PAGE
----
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The Ethnic Conflict Research Digest

1998, Vol. 1 No. 1 .

Federalism Against Ethnicity? Institutional, Legal and Democratic Instruments to Prevent Violent Minority Conflicts
Edited by Günther Bächler.

(Zürich: Verlag Rüegger, 1997)
335pp. Pb.: ISBN 3 7253 0559 5.

It is perhaps ironic that Switzerland, as one of the few states which is not a member of the UN, celebrated the organisation's 50th anniversary in 1995, but it was certainly appropriate that federalism was the chosen theme for one of the events to mark the occasion. This volume contains the proceedings of an international conference in Basel, organised by the Swiss Peace Foundation. According to the cover text, "[t]he aim was, first, to analyse the problems of minority conflict resolution through federalism and, second, to examine a set of selected countries as case studies in this context." The book contains 20 papers, divided into four sections: Minorities in Intrastate Conflicts; Africa; Europe; Asia and South America. There are short general papers by Ted Robert Gurr, Ekkart Zimmermann, René Lemarchand and others, and case studies on Belgium, Burma, Colombia, Kashmir, Nigeria, Romania, Rwanda and South Africa.

The 50+ pages long contribution by Monty G Marshall on societal disintegration, arrested development and political violence seems rather out of line with the rest of the book. It is a bold attempt to develop a systemic view on these global issues by following a strictly positivistic approach and using quantitative data sets on war and conflict in the post-WWII era. The policy prescriptions at the end, however, not only strike me as quite banal and self-evident (albeit in complex 'systemic' jargon), they don't seem to bear much connection with the preceding mass of theorizing and empirical data. Nor, for that matter, does the paper throw any light on the issue of federalism!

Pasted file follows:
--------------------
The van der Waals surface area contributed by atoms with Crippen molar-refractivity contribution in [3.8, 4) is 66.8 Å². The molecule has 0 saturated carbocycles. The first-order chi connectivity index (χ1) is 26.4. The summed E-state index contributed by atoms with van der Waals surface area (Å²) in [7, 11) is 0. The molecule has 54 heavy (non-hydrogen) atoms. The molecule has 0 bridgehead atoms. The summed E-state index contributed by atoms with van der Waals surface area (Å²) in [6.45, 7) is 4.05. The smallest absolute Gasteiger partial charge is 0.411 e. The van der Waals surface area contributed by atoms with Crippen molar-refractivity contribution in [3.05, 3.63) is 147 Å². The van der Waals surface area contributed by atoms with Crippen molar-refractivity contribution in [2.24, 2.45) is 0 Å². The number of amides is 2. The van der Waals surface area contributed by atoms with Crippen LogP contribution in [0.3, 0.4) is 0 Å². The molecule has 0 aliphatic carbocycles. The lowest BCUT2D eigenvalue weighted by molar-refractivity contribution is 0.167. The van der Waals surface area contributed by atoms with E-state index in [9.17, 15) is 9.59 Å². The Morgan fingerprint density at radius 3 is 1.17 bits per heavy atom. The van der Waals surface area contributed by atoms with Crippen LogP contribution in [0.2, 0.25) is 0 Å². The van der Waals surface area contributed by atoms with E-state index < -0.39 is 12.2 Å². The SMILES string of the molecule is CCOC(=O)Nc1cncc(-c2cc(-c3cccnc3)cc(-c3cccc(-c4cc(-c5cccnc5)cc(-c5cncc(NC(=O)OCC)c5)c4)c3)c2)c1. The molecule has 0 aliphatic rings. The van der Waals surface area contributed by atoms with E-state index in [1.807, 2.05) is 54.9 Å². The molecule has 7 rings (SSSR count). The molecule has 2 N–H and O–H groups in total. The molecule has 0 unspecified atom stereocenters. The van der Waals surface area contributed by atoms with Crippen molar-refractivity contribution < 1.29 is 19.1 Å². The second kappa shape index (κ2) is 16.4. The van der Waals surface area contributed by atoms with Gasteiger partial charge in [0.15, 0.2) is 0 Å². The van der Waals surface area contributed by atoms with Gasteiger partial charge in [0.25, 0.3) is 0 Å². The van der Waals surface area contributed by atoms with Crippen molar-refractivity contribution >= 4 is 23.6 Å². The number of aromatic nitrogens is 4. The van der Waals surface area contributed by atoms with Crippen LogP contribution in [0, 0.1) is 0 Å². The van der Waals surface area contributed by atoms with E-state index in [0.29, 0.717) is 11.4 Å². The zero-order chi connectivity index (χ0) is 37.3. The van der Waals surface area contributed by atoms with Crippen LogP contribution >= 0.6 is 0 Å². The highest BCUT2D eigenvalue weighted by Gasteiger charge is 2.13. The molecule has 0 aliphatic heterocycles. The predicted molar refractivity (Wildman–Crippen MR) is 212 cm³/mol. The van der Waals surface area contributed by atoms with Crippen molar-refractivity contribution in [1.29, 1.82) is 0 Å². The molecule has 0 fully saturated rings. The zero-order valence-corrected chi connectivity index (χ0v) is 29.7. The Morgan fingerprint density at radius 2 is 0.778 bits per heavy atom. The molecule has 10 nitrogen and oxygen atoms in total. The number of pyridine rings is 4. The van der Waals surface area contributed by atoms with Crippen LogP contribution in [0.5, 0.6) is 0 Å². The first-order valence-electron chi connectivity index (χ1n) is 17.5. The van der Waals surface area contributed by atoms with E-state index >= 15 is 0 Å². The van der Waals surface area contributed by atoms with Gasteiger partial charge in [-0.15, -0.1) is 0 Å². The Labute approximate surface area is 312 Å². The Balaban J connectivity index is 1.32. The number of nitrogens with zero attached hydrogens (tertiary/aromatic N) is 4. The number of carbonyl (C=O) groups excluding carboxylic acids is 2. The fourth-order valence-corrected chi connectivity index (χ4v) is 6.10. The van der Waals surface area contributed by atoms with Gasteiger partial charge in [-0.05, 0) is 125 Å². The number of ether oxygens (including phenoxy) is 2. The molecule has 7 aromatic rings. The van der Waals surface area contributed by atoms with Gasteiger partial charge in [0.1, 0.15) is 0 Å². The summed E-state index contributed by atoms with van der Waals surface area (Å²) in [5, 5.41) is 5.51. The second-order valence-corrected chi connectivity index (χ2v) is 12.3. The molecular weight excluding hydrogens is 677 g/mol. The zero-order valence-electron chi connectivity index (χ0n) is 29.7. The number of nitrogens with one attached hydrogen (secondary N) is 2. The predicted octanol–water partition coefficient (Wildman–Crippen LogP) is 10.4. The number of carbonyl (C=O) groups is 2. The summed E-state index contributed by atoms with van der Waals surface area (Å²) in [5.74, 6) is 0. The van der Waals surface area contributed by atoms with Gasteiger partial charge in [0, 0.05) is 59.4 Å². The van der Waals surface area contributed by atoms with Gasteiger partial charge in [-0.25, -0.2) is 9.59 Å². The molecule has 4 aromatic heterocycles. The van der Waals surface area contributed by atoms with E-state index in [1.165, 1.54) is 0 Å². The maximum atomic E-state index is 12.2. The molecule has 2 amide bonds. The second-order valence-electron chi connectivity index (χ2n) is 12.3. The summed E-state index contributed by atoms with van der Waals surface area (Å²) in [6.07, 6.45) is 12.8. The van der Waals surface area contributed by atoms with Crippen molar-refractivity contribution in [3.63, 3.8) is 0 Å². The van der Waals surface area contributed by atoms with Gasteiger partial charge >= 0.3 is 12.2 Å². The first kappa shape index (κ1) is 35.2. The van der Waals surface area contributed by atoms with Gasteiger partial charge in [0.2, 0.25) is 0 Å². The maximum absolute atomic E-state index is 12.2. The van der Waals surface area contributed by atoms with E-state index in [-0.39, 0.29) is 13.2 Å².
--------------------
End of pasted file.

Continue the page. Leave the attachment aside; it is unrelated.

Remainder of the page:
The final part of the book contains the text of the 'Charter of Basel' adopted by the conference participants, with an introduction by Bächler. The Charter is addressed at governments, minorities and international organisations; while it stays clear of providing ready-made solutions ("there is no universally valid model for settling minority and ethnopolitical conflicts"), it tries to steer a balanced course between state sovereignty, self-determination, and the international requirement for intervention to protect human rights. It calls, unsurprisingly, for conflict resolution through (various forms of) federal democracy and political participation from the bottom up. There is little new here in an academic sense, but it can provide a useful focus for international political campaigning. The volume as a whole (minus the strange bird referred to above) certainly qualifies as a good state-of-the-art overview on federalism.

Guus Meijer, Conciliation Resources, London

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